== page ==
|US20040239521 *||Jul 6, 2004||Dec 2, 2004||Zierolf Joseph A.||Method and apparatus for determining position in a pipe|
|US20050115708 *||Dec 1, 2003||Jun 2, 2005||Jabusch Kirby D.||Method and system for transmitting signals through a metal tubular|
|US20050269081 *||Jun 8, 2004||Dec 8, 2005||Rose Lawrence C||Positive engagement indicator for wireline fishing operations|
|US20060175404 *||Mar 16, 2006||Aug 10, 2006||Zierolf Joseph A||Process and assembly for identifying and tracking assets|
|US20080053658 *||Aug 31, 2006||Mar 6, 2008||Wesson David S||Method and apparatus for selective down hole fluid communication|
|US20080271887 *||Jul 15, 2008||Nov 6, 2008||Snider Philip M||Method and system for performing operations and for improving production in wells|
|US20080282847 *||Nov 23, 2006||Nov 20, 2008||Helge-Ruben Halse||Method and Device for Positioning a Power Tong at a Pipe Joint|
|US20090114398 *||Nov 7, 2007||May 7, 2009||Frank's International, Inc.||Apparatus and Method for Gripping and/or Handling Tubulars|
|US20090223663 *||Mar 7, 2008||Sep 10, 2009||Marathon Oil Company||Systems, assemblies and processes for controlling tools in a well bore|
|US20090223670 *||Apr 14, 2008||Sep 10, 2009||Marathon Oil Company||Systems, assemblies and processes for controlling tools in a well bore|
|US20100013664 *||Sep 22, 2009||Jan 21, 2010||Marathon Oil Company||Method and apparatus for determining position in a pipe|
|US20100171593 *||Mar 16, 2010||Jul 8, 2010||Marathon Oil Company||Process and assembly for identifying and tracking assets|
|US20110290011 *||Oct 2, 2009||Dec 1, 2011||Najmud Dowla||Identification of casing collars while drilling and post drilling using lwd and wireline measurements|
|US20120061091 *||Nov 18, 2011||Mar 15, 2012||Vetco Gray Inc.||Riser Lifecycle Management System, Program Product, and Related Methods|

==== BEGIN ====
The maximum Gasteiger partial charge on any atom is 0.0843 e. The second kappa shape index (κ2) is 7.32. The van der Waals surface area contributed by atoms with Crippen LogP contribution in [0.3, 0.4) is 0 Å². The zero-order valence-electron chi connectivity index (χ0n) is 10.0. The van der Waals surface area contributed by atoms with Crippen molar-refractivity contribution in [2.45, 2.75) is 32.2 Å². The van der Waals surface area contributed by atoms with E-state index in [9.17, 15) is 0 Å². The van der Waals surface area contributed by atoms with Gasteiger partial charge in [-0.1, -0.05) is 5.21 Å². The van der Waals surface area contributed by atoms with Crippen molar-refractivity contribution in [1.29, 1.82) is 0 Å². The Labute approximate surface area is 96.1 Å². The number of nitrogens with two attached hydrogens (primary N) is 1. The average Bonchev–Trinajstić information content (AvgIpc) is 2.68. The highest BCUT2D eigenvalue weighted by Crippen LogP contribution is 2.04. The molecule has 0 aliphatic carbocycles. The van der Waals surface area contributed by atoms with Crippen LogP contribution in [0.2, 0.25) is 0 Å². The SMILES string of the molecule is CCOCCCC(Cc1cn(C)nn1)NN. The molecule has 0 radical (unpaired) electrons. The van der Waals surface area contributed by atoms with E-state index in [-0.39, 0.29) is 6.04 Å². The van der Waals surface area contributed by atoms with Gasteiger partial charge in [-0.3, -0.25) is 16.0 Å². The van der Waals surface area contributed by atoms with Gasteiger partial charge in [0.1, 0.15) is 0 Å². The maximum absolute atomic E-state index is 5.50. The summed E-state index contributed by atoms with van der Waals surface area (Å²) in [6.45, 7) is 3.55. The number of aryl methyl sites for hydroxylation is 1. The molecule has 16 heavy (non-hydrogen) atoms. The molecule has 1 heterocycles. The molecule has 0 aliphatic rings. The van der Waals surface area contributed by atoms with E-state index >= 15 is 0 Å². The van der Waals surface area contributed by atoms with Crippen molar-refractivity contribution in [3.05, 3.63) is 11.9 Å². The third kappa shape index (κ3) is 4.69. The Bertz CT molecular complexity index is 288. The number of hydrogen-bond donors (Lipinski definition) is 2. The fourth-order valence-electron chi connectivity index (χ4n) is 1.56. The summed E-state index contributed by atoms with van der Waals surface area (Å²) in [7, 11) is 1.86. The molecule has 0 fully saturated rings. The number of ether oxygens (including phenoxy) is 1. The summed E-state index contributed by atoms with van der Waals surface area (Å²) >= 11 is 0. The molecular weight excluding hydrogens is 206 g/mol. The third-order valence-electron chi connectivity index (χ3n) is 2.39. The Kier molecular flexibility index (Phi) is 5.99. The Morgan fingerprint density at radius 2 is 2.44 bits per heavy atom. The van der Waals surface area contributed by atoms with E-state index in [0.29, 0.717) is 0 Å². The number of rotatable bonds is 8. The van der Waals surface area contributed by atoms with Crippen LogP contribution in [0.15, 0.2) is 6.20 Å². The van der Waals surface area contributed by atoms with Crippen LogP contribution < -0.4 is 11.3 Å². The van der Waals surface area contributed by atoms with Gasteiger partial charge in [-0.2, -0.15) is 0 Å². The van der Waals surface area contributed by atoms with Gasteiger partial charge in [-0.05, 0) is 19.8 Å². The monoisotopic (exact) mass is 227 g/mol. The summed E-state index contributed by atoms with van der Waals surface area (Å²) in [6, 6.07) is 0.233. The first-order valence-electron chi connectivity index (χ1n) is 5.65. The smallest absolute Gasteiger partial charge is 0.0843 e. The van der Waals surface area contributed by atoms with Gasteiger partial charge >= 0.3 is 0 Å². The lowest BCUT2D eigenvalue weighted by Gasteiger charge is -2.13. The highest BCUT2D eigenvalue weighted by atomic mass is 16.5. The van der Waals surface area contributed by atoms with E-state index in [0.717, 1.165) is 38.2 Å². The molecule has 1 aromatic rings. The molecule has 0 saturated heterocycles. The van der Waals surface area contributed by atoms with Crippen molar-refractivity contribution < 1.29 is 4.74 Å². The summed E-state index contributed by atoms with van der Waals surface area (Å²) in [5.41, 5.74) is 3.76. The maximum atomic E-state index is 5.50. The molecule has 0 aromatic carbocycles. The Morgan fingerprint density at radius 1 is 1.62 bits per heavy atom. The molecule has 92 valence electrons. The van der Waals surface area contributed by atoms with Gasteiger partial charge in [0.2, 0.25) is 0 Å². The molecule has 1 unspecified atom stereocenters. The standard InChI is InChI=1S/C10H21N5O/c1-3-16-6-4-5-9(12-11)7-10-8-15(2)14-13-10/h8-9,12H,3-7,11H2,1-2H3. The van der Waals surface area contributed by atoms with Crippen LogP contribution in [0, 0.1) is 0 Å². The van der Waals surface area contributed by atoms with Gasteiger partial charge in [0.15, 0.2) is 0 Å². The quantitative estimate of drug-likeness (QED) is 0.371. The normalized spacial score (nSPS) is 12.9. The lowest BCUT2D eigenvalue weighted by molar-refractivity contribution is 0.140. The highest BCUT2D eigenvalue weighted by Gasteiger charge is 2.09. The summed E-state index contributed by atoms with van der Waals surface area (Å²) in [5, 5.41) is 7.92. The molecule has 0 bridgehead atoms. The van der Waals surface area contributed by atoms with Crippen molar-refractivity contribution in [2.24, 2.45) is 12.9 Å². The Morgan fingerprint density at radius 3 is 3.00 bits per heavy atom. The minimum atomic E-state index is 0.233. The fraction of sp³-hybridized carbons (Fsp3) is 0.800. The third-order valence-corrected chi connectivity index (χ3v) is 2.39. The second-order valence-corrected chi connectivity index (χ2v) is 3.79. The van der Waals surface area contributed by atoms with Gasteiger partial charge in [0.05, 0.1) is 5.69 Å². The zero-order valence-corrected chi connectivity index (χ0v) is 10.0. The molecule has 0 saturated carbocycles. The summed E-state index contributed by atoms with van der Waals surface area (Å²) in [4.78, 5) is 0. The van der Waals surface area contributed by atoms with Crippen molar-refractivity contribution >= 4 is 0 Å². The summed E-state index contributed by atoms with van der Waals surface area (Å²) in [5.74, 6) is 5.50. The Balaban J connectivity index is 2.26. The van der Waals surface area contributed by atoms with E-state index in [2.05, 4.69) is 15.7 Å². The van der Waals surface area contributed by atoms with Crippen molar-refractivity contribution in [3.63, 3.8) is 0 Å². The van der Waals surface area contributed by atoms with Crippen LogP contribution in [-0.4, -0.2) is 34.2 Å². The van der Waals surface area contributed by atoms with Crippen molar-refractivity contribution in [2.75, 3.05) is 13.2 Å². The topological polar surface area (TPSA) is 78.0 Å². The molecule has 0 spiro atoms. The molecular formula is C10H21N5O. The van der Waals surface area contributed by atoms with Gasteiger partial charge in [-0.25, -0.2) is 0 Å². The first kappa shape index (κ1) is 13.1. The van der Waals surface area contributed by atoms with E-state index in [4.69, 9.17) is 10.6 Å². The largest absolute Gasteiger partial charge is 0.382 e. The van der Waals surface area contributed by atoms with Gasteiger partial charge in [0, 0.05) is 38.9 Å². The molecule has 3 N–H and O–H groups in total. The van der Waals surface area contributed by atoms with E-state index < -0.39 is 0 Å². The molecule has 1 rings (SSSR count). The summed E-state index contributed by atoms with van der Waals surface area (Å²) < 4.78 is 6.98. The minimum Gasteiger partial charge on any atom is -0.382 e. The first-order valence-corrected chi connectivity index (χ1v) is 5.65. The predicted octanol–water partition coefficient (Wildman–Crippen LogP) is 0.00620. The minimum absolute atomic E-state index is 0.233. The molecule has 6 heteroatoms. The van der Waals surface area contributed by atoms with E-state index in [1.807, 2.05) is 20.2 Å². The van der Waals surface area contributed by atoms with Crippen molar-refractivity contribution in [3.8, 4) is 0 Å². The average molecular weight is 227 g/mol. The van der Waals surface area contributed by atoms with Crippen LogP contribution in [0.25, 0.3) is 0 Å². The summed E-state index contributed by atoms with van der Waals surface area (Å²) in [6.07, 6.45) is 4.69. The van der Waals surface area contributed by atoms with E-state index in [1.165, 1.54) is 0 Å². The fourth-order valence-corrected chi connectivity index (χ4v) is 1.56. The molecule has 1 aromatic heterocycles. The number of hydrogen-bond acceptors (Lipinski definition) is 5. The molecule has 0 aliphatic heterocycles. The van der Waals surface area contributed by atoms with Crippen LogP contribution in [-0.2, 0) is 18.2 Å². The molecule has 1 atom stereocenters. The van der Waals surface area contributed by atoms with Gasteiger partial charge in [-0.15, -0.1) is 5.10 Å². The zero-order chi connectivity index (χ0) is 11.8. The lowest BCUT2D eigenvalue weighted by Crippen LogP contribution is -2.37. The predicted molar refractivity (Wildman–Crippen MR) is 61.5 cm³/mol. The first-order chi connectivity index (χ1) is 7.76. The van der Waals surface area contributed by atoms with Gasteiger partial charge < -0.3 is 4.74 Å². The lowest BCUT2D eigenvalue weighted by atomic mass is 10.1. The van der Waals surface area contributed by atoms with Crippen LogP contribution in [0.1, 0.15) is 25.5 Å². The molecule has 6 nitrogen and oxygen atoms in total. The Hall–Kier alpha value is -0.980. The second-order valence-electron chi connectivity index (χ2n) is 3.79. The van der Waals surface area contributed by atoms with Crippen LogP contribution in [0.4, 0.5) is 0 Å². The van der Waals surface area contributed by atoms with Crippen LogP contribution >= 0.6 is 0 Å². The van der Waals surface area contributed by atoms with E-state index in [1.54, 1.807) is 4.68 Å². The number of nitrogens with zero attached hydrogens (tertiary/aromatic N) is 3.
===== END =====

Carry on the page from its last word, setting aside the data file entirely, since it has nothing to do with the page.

|US20130011207 *||Jul 6, 2012||Jan 10, 2013||GuD Geotechnik und Dynamik GmbH||Device and method for surveying jet grouting piles in the ground|
|US20130092387 *||Dec 6, 2012||Apr 18, 2013||Vetco Gray Inc.||Riser Lifecycle Management System, Computer Readable Medium and Program Code|
|CN103261582A *||Nov 17, 2011||Aug 21, 2013||埃克森美孚上游研究公司||Method for automatic control and positioning of autonomous downhole tools|
|EP0674094A1 *||Mar 22, 1995||Sep 27, 1995||Halliburton Company||Running downhole tools with coiled tubing|
|EP0882870A2||May 26, 1998||Dec 9, 1998||Halliburton Energy Services, Inc.||A method of communicating data and control signals between a down hole well tool and surface equipment|
|EP2103960A2||Apr 4, 2000||Sep 23, 2009||Marathon Oil Company||Method and apparatus for determining position in a pipe|
|WO2001073423A1 *||Mar 22, 2001||Oct 4, 2001||Schlumberger Technology Corporation|
|WO2001092675A2 *||May 25, 2001||Dec 6, 2001||Marathon Oil Company||Method and system for performing operations and for improving production in wells|
|WO2001092675A3 *||May 25, 2001||Jun 6, 2002||Marathon Oil Co||Method and system for performing operations and for improving production in wells|
|WO2012082302A1 *||Nov 17, 2011||Jun 21, 2012||Exxonmobil Upstream Research Company||Method for automatic control and positioning of autonomous downhole tools|
|U.S. Classification||166/254.2, 73/152.57, 166/255.1, 166/66.4, 166/65.1, 166/64, 324/221|
|Dec 3, 1993||AS||Assignment|
Owner name: HALLIBURTON COMPANY, TEXAS
Free format text: ASSIGNMENT OF ASSIGNORS INTEREST;ASSIGNOR:KILGORE, MARION DEWEY;REEL/FRAME:006783/0555
Effective date: 19931129
|May 7, 1998||FPAY||Fee payment|
Year of fee payment: 4
|May 2, 2002||FPAY||Fee payment|
Year of fee payment: 8
|May 28, 2002||REMI||Maintenance fee reminder mailed|
|Apr 26, 2006||FPAY||Fee payment|
Year of fee payment: 12